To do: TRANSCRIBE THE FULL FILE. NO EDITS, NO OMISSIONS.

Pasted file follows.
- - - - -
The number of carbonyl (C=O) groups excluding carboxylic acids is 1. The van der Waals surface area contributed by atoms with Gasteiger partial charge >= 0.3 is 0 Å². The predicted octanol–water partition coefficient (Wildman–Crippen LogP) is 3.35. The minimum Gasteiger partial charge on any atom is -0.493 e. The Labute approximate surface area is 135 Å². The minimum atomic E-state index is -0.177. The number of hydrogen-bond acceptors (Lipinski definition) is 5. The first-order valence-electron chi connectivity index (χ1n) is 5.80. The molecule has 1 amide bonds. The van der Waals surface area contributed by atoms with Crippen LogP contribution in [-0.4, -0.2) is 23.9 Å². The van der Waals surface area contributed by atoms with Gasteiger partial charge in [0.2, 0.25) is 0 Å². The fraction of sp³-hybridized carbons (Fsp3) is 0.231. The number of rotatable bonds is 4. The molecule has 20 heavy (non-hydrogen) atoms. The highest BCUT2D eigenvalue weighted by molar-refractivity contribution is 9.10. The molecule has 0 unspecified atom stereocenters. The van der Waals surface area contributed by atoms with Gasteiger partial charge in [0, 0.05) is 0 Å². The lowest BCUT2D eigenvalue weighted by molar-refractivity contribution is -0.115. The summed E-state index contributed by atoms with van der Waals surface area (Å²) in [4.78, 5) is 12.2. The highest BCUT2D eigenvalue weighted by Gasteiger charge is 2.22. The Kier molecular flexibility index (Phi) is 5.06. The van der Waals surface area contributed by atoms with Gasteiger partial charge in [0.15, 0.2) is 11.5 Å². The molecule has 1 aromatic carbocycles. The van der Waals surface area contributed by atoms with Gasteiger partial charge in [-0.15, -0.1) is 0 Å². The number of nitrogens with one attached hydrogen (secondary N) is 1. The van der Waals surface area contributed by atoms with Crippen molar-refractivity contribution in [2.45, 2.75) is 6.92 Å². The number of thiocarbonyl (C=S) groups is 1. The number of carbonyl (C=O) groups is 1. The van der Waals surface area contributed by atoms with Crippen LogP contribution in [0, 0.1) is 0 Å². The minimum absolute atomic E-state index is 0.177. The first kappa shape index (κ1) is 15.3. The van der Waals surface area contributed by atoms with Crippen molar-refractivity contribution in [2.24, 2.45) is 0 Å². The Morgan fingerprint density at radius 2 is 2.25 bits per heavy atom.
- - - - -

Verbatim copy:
The number of carbonyl (C=O) groups excluding carboxylic acids is 1. The van der Waals surface area contributed by atoms with Gasteiger partial charge >= 0.3 is 0 Å². The predicted octanol–water partition coefficient (Wildman–Crippen LogP) is 3.35. The minimum Gasteiger partial charge on any atom is -0.493 e. The Labute approximate surface area is 135 Å². The minimum atomic E-state index is -0.177. The number of hydrogen-bond acceptors (Lipinski definition) is 5. The first-order valence-electron chi connectivity index (χ1n) is 5.80. The molecule has 1 amide bonds. The van der Waals surface area contributed by atoms with Crippen LogP contribution in [-0.4, -0.2) is 23.9 Å². The van der Waals surface area contributed by atoms with Gasteiger partial charge in [0.2, 0.25) is 0 Å². The fraction of sp³-hybridized carbons (Fsp3) is 0.231. The number of rotatable bonds is 4. The molecule has 20 heavy (non-hydrogen) atoms. The highest BCUT2D eigenvalue weighted by molar-refractivity contribution is 9.10. The molecule has 0 unspecified atom stereocenters. The van der Waals surface area contributed by atoms with Gasteiger partial charge in [0, 0.05) is 0 Å². The lowest BCUT2D eigenvalue weighted by molar-refractivity contribution is -0.115. The summed E-state index contributed by atoms with van der Waals surface area (Å²) in [4.78, 5) is 12.2. The highest BCUT2D eigenvalue weighted by Gasteiger charge is 2.22. The Kier molecular flexibility index (Phi) is 5.06. The van der Waals surface area contributed by atoms with Gasteiger partial charge in [0.15, 0.2) is 11.5 Å². The molecule has 1 aromatic carbocycles. The van der Waals surface area contributed by atoms with Gasteiger partial charge in [-0.15, -0.1) is 0 Å². The number of nitrogens with one attached hydrogen (secondary N) is 1. The van der Waals surface area contributed by atoms with Crippen molar-refractivity contribution in [2.45, 2.75) is 6.92 Å². The number of thiocarbonyl (C=S) groups is 1. The number of carbonyl (C=O) groups is 1. The van der Waals surface area contributed by atoms with Crippen LogP contribution in [0, 0.1) is 0 Å². The minimum absolute atomic E-state index is 0.177. The first kappa shape index (κ1) is 15.3. The van der Waals surface area contributed by atoms with Crippen molar-refractivity contribution in [2.24, 2.45) is 0 Å². The Morgan fingerprint density at radius 2 is 2.25 bits per heavy atom.